Institutional Equity and Compliance

Sexual Harrassment


How to Recognize Sexual Harassment

There are no "typical" harassers or victims of harassment. Statistics show that although most alleged harassers are male, most males do not harass. Likewise, although statistics show that females are more likely to be alleged victims of sexual harassment, males can be victims too.

The following are examples of behaviors generally viewed as sexual harassment when they are unwanted.

Peer harassment can include all of these behaviors:

  • direct or indirect threats or bribes for unwanted sexual activity;
  • sexual innuendoes and comments;
  • asking or commenting about a person's sexual activities;
  • humor or jokes about sex or females/males in general;
  • sexually suggestive sounds or gestures, including sucking noises, winking, and throwing kisses;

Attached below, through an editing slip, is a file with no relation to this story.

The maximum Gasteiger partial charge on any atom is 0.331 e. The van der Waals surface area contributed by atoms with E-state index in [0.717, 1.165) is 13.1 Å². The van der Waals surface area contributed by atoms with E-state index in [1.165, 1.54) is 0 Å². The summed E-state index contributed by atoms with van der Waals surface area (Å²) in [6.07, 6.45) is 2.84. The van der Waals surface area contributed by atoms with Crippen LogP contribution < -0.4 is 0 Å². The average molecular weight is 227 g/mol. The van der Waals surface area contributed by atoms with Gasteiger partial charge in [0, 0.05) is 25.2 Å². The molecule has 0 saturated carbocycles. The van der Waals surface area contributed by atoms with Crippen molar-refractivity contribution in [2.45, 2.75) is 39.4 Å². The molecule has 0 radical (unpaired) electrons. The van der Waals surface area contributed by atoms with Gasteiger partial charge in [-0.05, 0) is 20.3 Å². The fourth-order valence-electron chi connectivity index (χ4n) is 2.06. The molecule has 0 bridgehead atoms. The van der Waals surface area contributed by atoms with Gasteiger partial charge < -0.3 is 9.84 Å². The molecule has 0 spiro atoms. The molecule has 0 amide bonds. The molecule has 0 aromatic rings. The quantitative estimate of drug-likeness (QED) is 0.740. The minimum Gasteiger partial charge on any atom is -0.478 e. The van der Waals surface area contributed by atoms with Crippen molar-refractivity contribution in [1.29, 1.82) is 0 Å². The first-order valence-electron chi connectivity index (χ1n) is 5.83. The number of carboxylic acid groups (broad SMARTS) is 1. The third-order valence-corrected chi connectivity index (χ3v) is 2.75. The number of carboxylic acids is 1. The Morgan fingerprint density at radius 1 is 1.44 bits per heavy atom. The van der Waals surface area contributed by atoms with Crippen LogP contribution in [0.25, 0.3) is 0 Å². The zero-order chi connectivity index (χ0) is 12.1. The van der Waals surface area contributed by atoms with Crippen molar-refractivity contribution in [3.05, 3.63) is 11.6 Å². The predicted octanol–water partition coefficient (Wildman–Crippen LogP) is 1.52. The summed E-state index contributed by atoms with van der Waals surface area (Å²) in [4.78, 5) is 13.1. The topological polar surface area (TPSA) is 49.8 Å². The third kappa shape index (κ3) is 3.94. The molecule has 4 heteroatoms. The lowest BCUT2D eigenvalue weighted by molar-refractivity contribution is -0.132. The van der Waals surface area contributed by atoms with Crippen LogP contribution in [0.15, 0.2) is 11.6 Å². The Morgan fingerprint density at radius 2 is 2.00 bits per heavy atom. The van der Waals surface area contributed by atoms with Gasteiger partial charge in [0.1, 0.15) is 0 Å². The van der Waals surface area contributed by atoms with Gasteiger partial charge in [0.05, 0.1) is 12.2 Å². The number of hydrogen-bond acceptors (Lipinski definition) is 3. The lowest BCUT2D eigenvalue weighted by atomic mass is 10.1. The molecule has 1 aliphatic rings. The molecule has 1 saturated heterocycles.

• pestering a person for dates or sexual behavior;
  • touching, patting, pinching, stroking, squeezing, tickling, or brushing against a person ;
  • giving a neck or shoulder massage;
  • rating a person's sexuality or attractiveness, as on a scale of one to ten;
  • ogling or leering, such as staring at a woman's breasts; 
  • spreading rumors about a person's sexuality;
  • graffiti about a person's sexuality;
  • insulting and belittling a person - sexual ridicule;
  • letters, notes, telephone calls, or materials of sexual nature;
  • pejorative (sexist or stereotyped) comments about females;
  • displaying pictures, calendars, cartoons, or other materials with sexual content;
  • stalking a person either inside or outside an institution; and
  • attempted or actual sexual assault.